We've done the whole laugh-till-it-hurts thing more times than we could ever count.

We've loved and lost and loved again.

We've talked through feelings and dreams too embarrassing to share with just anyone, and shared the details of the everyday stuff of life no one else would probably care about.

And even though we've seen our lives change so much from one year to the next, I know without a doubt that nothing will ever change how much your friendship means to me.

Happy Birthday."

Card #2:
"Life Legacies: Thoughts for my Granddaughter on her Birthday

Live Deep: Never stop learning, playing, or finding wonder in the world around you. Live the length of your life, but live the depth of it as well.

Travel light: There is no use in carrying around worry and regret. They only weigh you down. Always keep yourself open to hope and to love. They give us wings.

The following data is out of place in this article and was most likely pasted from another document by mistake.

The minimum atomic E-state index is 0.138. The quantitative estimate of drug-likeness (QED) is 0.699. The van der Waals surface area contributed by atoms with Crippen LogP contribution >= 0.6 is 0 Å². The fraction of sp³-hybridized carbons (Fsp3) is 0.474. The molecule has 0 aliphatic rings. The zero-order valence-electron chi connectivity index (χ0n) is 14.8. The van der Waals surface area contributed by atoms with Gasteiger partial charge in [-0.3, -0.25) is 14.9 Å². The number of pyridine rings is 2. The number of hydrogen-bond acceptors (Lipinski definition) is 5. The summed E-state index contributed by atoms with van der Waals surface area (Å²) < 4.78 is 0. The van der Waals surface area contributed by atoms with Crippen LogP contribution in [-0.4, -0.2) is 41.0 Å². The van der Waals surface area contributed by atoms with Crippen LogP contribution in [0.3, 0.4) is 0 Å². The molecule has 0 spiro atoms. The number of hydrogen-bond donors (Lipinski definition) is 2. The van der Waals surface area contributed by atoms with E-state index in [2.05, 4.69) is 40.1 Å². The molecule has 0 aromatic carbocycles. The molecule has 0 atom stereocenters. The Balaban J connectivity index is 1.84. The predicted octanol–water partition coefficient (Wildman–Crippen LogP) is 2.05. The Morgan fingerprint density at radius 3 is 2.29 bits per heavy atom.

Forgive imperfections in yourself and others. Imperfections keep things interesting. They're the cracks where the light shines through.

Own beautiful things: And not just to keep in the drawer, tucked away for a perfect day. Surround yourself with things that make you happy, that remind you of the beauty all around us if we only keep our eyes open to it.

Make mistakes: Follow detours. Sometimes it takes an unexpected turn to help us find the life that is waiting for us around the bend. Trust yourself and the path that is meant for you.

Take care of yourself: And sometimes that means you need the ice cream. Be good to your body, but also to your mind and spirit. You're the only one who can.

And always, always know you are loved. You are a gift to this world and a blessing to us. And that will never change."

So to all of you greeting card writers out there, keep up the good work. Because when I read those cards, I heard the voices of one of my best friends and my grandparents. They truly moved me.

On that note, I challenge you to send a card to the first person you think about when I say the word----luau! GO!